Emotional Intelligence Construct
Emotional intelligence is defined as the ability to perceive accurately emotion, appraise emotion, and express emotion; the ability to generate and access feelings when they facilitate thought; the ability to understand emotion and emotional knowledge; and the ability to regulate emotions to promote emotional growth and intellectual growth.
People who are aware of their own and others’ emotions gain a large amount of information about themselves, others, and the environment. Individuals who do not recognize their own emotions and others’ emotions are cut off from this useful information.
Emotional Intelligence is an important aspect of personality organization and personality functioning. There are varying levels of emotional intelligence ~ a spectrum as emotional intelligence needs to be evaluated in relationship to Self (intra-personal) and to Others (inter-personal) and to Society.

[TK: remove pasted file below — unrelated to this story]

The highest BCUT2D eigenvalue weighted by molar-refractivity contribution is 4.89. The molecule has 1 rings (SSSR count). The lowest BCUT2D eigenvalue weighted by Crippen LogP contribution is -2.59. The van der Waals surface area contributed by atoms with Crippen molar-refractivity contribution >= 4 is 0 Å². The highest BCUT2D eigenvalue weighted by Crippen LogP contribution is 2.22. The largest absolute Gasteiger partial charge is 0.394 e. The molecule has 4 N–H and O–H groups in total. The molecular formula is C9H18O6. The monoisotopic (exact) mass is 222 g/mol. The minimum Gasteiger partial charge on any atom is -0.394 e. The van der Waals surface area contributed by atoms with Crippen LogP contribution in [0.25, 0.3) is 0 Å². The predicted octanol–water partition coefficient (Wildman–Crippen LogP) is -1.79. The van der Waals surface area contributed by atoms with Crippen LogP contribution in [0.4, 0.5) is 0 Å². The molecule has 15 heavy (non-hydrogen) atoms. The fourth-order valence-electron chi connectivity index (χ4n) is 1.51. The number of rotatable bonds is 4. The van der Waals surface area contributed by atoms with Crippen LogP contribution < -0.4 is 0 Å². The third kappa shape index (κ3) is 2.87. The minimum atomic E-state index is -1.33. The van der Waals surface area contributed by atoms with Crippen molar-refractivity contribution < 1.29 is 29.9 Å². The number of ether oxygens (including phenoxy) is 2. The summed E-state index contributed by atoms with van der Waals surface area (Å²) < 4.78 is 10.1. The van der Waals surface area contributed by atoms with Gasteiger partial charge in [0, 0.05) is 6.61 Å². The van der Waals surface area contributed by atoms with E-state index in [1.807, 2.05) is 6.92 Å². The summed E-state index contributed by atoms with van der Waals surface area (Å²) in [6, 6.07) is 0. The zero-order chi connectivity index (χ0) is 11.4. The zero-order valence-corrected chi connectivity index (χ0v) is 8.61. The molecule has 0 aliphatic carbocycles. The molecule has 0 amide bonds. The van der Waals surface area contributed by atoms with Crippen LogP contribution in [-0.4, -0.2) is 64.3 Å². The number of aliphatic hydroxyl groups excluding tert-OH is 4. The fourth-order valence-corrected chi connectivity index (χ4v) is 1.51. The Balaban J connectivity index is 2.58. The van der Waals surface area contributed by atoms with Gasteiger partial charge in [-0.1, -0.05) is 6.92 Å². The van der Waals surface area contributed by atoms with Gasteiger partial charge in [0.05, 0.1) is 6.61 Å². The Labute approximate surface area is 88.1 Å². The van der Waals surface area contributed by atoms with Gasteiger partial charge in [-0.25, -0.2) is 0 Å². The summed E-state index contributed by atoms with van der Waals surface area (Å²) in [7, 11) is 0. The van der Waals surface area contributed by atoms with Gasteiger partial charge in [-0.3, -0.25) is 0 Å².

As part of the patient’s clinical assessment of baseline and progress through psychological treatment, emotional intelligence (such as, cognitive empathy & emotional empathy) is routinely assessed.
Emotional Intelligence and Development
As we emotionally mature through childhood and into adulthood we learn and take on board moral standards that we absorb from the individuals around us, from society at large, and the people who make up the community we live in. All being well, the development of these moral standards passes through several stages through childhood and adolescence, moving towards reward and positive outcomes and positive self-esteem/confidence, moving away from avoidance of punishment, moving away from avoidance of disapproval and rejection; and then, finally, to avoidance of guilt and self-recrimination. Unfortunately, some people dodge the last step in the process.
Emotional Intelligence and Impulses
All Emotions are Impulses to Act or not to act. The emotions of fear, anger, happiness, love, surprise, disgust, and sadness send signals to the brain that release hormones to give strength to the necessary actions and reactions. Though not often viewed this way, we are feeling creatures that think, not the other way around. Humans are of two minds: the emotional mind and the rational mind. One mind feels and the other thinks.